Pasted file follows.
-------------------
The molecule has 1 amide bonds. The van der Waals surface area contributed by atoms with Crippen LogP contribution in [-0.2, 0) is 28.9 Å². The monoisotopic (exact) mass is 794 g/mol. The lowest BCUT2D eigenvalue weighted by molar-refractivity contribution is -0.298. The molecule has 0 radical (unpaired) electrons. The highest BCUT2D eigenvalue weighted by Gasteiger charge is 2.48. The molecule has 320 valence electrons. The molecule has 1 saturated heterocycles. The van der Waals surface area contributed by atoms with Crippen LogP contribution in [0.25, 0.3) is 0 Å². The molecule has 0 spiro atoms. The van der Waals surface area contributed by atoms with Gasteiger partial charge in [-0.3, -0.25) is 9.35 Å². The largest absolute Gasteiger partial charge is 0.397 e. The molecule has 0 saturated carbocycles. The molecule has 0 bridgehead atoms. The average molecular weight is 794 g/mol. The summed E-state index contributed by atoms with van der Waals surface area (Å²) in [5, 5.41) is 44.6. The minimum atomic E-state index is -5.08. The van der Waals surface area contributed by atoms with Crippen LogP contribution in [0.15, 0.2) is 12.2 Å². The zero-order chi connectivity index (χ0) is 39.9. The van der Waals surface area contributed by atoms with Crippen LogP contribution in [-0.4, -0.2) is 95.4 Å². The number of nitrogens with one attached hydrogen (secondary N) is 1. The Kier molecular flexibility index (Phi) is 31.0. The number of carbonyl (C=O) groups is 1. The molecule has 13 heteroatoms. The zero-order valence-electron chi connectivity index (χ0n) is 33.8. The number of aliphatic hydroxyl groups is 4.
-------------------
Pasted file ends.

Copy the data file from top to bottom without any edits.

The molecule has 1 amide bonds. The van der Waals surface area contributed by atoms with Crippen LogP contribution in [-0.2, 0) is 28.9 Å². The monoisotopic (exact) mass is 794 g/mol. The lowest BCUT2D eigenvalue weighted by molar-refractivity contribution is -0.298. The molecule has 0 radical (unpaired) electrons. The highest BCUT2D eigenvalue weighted by Gasteiger charge is 2.48. The molecule has 320 valence electrons. The molecule has 1 saturated heterocycles. The van der Waals surface area contributed by atoms with Crippen LogP contribution in [0.25, 0.3) is 0 Å². The molecule has 0 spiro atoms. The van der Waals surface area contributed by atoms with Gasteiger partial charge in [-0.3, -0.25) is 9.35 Å². The largest absolute Gasteiger partial charge is 0.397 e. The molecule has 0 saturated carbocycles. The molecule has 0 bridgehead atoms. The average molecular weight is 794 g/mol. The summed E-state index contributed by atoms with van der Waals surface area (Å²) in [5, 5.41) is 44.6. The minimum atomic E-state index is -5.08. The van der Waals surface area contributed by atoms with Crippen LogP contribution in [0.15, 0.2) is 12.2 Å². The zero-order chi connectivity index (χ0) is 39.9. The van der Waals surface area contributed by atoms with Crippen LogP contribution in [-0.4, -0.2) is 95.4 Å². The number of nitrogens with one attached hydrogen (secondary N) is 1. The Kier molecular flexibility index (Phi) is 31.0. The number of carbonyl (C=O) groups is 1. The molecule has 13 heteroatoms. The zero-order valence-electron chi connectivity index (χ0n) is 33.8. The number of aliphatic hydroxyl groups is 4.